Arizona employers and employees have an “at-will” relationship, which means that employers are free to fire employees without notice or reason, and employees are free to resign at any time without notice or reason. Of course, the at-will employment relationship is subject to the obligation of both parties to comply with other legal requirements, including contractual duties and compliance with various federal and state anti-harassment and discrimination laws.

To reduce the amount of wrongful termination and related litigation, the Arizona legislature enacted the Arizona Employment Protection Act in 1996. The Act established certain guidelines designed to clarify what did and did not constitute wrongful termination under Arizona law. Prior to the enactment of the Arizona Employment Protection Act, employers faced numerous lawsuits based on alleged oral promises and implied obligations, with differing results depending on the judge or jury. Several of those results had served to expand an employee’s right to sue in a way that the legislature found unacceptable.

The Arizona Employment Protection Act contains at least four important provisions that all Arizona employers and employees should be aware of:

First, there is a one-year limitation period for claims for breach of an employment contract or for unjustified dismissal. This means that such claims must be filed within one year from the termination date, significantly shortening the six-year contract limitation period that previously applied to some claims. However, it is significant that this limitation period does not apply to claims under the Arizona Civil Rights Law or pursuant to federal law arising out of unlawful discrimination due to, among other things, race, sex, disability, or age.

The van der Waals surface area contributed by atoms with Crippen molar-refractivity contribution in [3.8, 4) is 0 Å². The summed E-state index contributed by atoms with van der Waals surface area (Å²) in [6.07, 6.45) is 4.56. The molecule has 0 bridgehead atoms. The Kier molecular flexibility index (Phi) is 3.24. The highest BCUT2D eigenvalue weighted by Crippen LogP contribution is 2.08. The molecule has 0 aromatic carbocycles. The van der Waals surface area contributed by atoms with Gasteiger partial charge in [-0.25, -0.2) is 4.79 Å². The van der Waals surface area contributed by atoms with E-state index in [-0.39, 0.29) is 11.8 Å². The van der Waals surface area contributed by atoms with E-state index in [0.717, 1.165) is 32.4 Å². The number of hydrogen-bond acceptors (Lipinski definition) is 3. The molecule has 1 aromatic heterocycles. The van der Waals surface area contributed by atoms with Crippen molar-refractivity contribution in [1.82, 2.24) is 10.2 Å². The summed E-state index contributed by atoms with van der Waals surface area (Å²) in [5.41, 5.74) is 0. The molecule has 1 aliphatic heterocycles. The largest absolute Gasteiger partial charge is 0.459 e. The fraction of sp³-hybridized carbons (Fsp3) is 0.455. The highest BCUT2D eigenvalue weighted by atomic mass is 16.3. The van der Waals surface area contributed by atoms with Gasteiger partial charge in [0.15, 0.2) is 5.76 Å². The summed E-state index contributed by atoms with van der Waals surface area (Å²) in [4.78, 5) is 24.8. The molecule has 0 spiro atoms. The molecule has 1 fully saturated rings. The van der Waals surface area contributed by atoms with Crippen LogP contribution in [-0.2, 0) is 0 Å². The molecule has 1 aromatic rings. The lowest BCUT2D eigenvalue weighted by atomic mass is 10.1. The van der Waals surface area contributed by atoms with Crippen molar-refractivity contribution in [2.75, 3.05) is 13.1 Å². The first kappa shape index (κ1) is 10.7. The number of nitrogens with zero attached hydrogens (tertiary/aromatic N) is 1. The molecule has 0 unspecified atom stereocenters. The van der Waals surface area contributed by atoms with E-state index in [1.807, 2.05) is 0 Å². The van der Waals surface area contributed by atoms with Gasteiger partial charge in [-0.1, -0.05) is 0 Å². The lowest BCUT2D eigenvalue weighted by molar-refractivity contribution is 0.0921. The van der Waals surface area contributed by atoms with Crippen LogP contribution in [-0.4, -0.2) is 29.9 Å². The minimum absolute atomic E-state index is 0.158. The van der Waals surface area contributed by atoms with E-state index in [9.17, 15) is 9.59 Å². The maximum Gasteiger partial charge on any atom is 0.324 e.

Second, there is an established presumption that employment relationships can be terminated at will, and that presumption will prevail unless there is an express written agreement stating otherwise. Typically, this will require a written contract signed by both parties, or an unequivocal warranty outlined in an employee handbook or handbook.

Third, the Arizona Employee Protection Act limits employee wrongful termination claims to express claims of breach of contract (described above), claims specifically permitted by Arizona statute, and “public policy” tort claims. . Importantly, even these claims are limited to cases where an involved law does not in itself provide for redress. Tort claims involve circumstances in which an employee is fired for refusing to violate the law, or reports to an employer who they believe is violating the law.

Finally, the Act expands sexual harassment claims so that certain claims can be made even when federal sexual harassment laws do not apply.

At the end of the day, the Arizona Employment Protection Act creates a legal environment in which it can be very difficult to successfully file a claim against an Arizona employer. Of course, every situation is different and the law is constantly changing, and if you believe your rights have been violated or you have been accused of wrongdoing, you should speak with an experienced Arizona employment attorney to determine what your rights and obligations are.

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